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Chemistry Misconceptions

Sources of Wisdom 1. Objects float in water because they are lighter than water. 2. Objects sink in water because they are heavier than water. 3. Mass/volume/weight/heaviness/size/density may be perceived as equivalent. 4. Wood floats and metal sinks. 5. All objects containing air float. 6. Liquids of high viscosity are also liquids with high density. 7. Adhesion is the same as cohesion 8. Heating air only makes it hotter. 9. Pressure and force are synonymous. 10. Pressure arises from moving fluids. 11. Moving fluids contain higher pressure. 12. Liquids rise in a straw because of suction. 13. Fluid pressure only acts downward. 14. Heat is a substance. 15. Heat is not energy. 16. Temperature is a property of a particular material or object metal is naturally cooler than plastic. 17. The temperature of an object depends on its size. 18. Heat and cold are different, rather than being opposite ends of a continuum. 19. When temperature at boiling remains constant, something is wrong. 20. Boiling is the maximum temperature a substance can reach. 21. Ice cannot change temperature. 22. Objects of different temperature that are in contact with each other, or in contact with air at different temperature, do not necessarily move toward the same temperature. 23. Heat only travels upward, it rises. 24. The kinetic theory does not really explain heat transfer. (It is recited but not believed). 25. Objects that readily become warm, are good conductors of heat, do not readily become cold. 26. The bubbles in boiling water contain air, oxygen, or nothing, rather than water vapor. 27. Gases are not matter because most are invisible. 28. Gases do not have mass. 29. A thick liquid has a higher density than water. 30. Mass and volume, which both describe an amount of matter, are the same property. 31. Air and oxygen are the same gas. 32. Helium and hot air are the same gas. 33. Expansion of matter is due to expansion of particles rather than to increased particle spacing. 34. Particles of solids have no motion. 35. Relative particle spacing among solids, liquids and gases (1:1:10) is incorrectly perceived and not generally related to the density of the states.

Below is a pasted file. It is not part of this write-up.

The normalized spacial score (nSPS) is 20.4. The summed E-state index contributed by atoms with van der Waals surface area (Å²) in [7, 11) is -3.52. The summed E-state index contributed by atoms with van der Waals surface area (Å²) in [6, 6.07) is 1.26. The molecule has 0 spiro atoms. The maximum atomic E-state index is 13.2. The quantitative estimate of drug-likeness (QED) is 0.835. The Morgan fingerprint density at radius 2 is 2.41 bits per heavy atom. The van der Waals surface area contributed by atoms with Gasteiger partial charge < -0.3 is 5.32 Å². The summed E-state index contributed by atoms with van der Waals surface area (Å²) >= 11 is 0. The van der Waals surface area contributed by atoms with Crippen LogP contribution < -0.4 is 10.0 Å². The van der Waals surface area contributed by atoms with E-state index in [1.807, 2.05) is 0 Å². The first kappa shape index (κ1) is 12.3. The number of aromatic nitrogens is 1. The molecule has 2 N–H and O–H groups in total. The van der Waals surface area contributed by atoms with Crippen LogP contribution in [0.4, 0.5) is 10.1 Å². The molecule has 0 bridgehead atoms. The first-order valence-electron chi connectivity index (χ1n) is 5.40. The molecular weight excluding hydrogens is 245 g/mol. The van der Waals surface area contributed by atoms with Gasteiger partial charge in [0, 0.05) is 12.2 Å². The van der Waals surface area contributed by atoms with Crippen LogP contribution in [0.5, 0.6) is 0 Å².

36. Materials can only exhibit properties of one state of matter. 37. Particles possess the same properties as the materials they compose. For example, atoms of copper are orange and shiny, gas molecules are transparent, and solid molecules are hard. 38. Melting/freezing and boiling/condensation are often understood only in terms of water. 39. Particles are viewed as mini-versions of the substances they comprise. 40. Particles are often misrepresented in sketches. No differentiation is made between atoms and molecules. 41. Particles misrepresented and undifferentiated in concepts involving elements, compounds, mixtures, solutions and substances. 42. Frequent disregard for particle conservation and orderliness when describing changes. 43. Absence of conservation of particles during a chemical change. 44. Chemical changes perceived as additive, rather than interactive. After chemical change the original substances are perceived as remaining, even though they are altered. 45. Failure to perceive that individual substances and properties correspond to certain types of particles formation of a new substance with new propertie